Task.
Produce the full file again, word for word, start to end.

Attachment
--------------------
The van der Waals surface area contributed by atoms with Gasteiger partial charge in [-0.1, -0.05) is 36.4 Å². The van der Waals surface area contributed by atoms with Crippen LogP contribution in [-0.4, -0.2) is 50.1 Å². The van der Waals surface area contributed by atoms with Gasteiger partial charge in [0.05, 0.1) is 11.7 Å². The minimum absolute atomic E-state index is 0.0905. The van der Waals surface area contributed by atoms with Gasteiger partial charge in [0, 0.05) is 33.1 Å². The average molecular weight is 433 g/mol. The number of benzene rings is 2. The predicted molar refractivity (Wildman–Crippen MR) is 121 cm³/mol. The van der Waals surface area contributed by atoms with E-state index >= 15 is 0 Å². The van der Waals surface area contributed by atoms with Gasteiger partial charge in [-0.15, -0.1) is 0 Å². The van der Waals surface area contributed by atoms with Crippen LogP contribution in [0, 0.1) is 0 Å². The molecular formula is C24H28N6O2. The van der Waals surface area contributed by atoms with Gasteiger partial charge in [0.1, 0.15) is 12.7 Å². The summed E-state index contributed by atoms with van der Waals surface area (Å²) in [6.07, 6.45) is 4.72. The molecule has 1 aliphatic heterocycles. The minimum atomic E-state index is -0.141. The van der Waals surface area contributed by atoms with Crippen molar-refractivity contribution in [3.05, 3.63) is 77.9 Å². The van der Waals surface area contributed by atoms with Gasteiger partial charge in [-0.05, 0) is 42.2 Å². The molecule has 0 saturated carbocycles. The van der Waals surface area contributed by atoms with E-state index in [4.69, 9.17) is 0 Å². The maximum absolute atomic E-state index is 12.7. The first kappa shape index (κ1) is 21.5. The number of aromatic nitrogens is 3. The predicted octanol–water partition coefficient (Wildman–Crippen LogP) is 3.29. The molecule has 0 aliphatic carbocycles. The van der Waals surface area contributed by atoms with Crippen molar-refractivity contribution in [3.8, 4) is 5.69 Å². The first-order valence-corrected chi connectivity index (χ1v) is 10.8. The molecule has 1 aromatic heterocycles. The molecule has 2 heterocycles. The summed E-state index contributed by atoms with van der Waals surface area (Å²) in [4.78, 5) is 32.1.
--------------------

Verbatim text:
The van der Waals surface area contributed by atoms with Gasteiger partial charge in [-0.1, -0.05) is 36.4 Å². The van der Waals surface area contributed by atoms with Crippen LogP contribution in [-0.4, -0.2) is 50.1 Å². The van der Waals surface area contributed by atoms with Gasteiger partial charge in [0.05, 0.1) is 11.7 Å². The minimum absolute atomic E-state index is 0.0905. The van der Waals surface area contributed by atoms with Gasteiger partial charge in [0, 0.05) is 33.1 Å². The average molecular weight is 433 g/mol. The number of benzene rings is 2. The predicted molar refractivity (Wildman–Crippen MR) is 121 cm³/mol. The van der Waals surface area contributed by atoms with E-state index >= 15 is 0 Å². The van der Waals surface area contributed by atoms with Gasteiger partial charge in [-0.15, -0.1) is 0 Å². The van der Waals surface area contributed by atoms with Crippen LogP contribution in [0, 0.1) is 0 Å². The molecular formula is C24H28N6O2. The van der Waals surface area contributed by atoms with Gasteiger partial charge in [0.1, 0.15) is 12.7 Å². The summed E-state index contributed by atoms with van der Waals surface area (Å²) in [6.07, 6.45) is 4.72. The molecule has 1 aliphatic heterocycles. The minimum atomic E-state index is -0.141. The van der Waals surface area contributed by atoms with Crippen molar-refractivity contribution in [3.05, 3.63) is 77.9 Å². The van der Waals surface area contributed by atoms with Gasteiger partial charge in [-0.05, 0) is 42.2 Å². The molecule has 0 saturated carbocycles. The van der Waals surface area contributed by atoms with E-state index in [4.69, 9.17) is 0 Å². The maximum absolute atomic E-state index is 12.7. The first kappa shape index (κ1) is 21.5. The number of aromatic nitrogens is 3. The predicted octanol–water partition coefficient (Wildman–Crippen LogP) is 3.29. The molecule has 0 aliphatic carbocycles. The van der Waals surface area contributed by atoms with Crippen molar-refractivity contribution in [3.8, 4) is 5.69 Å². The first-order valence-corrected chi connectivity index (χ1v) is 10.8. The molecule has 1 aromatic heterocycles. The molecule has 2 heterocycles. The summed E-state index contributed by atoms with van der Waals surface area (Å²) in [4.78, 5) is 32.1.